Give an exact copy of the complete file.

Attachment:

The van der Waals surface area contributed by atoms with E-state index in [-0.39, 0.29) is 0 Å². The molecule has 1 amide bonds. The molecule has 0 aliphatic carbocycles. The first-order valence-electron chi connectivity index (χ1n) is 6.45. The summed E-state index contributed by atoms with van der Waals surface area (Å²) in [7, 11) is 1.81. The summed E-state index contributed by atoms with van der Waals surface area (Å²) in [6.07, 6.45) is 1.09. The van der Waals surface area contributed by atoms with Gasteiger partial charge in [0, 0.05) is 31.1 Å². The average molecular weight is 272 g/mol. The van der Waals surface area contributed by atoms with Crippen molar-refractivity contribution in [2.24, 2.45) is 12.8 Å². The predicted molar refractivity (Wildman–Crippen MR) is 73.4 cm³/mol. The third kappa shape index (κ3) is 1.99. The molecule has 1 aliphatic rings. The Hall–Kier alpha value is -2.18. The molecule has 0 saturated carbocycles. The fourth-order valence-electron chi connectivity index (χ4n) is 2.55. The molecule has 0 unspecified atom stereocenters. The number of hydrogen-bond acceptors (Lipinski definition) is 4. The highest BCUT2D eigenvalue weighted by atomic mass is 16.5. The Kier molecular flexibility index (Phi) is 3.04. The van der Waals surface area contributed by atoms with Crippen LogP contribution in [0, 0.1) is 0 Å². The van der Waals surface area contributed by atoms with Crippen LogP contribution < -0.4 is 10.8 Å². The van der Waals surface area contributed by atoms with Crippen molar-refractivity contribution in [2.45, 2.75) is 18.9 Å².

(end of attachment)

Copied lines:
The van der Waals surface area contributed by atoms with E-state index in [-0.39, 0.29) is 0 Å². The molecule has 1 amide bonds. The molecule has 0 aliphatic carbocycles. The first-order valence-electron chi connectivity index (χ1n) is 6.45. The summed E-state index contributed by atoms with van der Waals surface area (Å²) in [7, 11) is 1.81. The summed E-state index contributed by atoms with van der Waals surface area (Å²) in [6.07, 6.45) is 1.09. The van der Waals surface area contributed by atoms with Gasteiger partial charge in [0, 0.05) is 31.1 Å². The average molecular weight is 272 g/mol. The van der Waals surface area contributed by atoms with Crippen molar-refractivity contribution in [2.24, 2.45) is 12.8 Å². The predicted molar refractivity (Wildman–Crippen MR) is 73.4 cm³/mol. The third kappa shape index (κ3) is 1.99. The molecule has 1 aliphatic rings. The Hall–Kier alpha value is -2.18. The molecule has 0 saturated carbocycles. The fourth-order valence-electron chi connectivity index (χ4n) is 2.55. The molecule has 0 unspecified atom stereocenters. The number of hydrogen-bond acceptors (Lipinski definition) is 4. The highest BCUT2D eigenvalue weighted by atomic mass is 16.5. The Kier molecular flexibility index (Phi) is 3.04. The van der Waals surface area contributed by atoms with Crippen LogP contribution in [0, 0.1) is 0 Å². The van der Waals surface area contributed by atoms with Crippen LogP contribution < -0.4 is 10.8 Å². The van der Waals surface area contributed by atoms with Crippen molar-refractivity contribution in [2.45, 2.75) is 18.9 Å².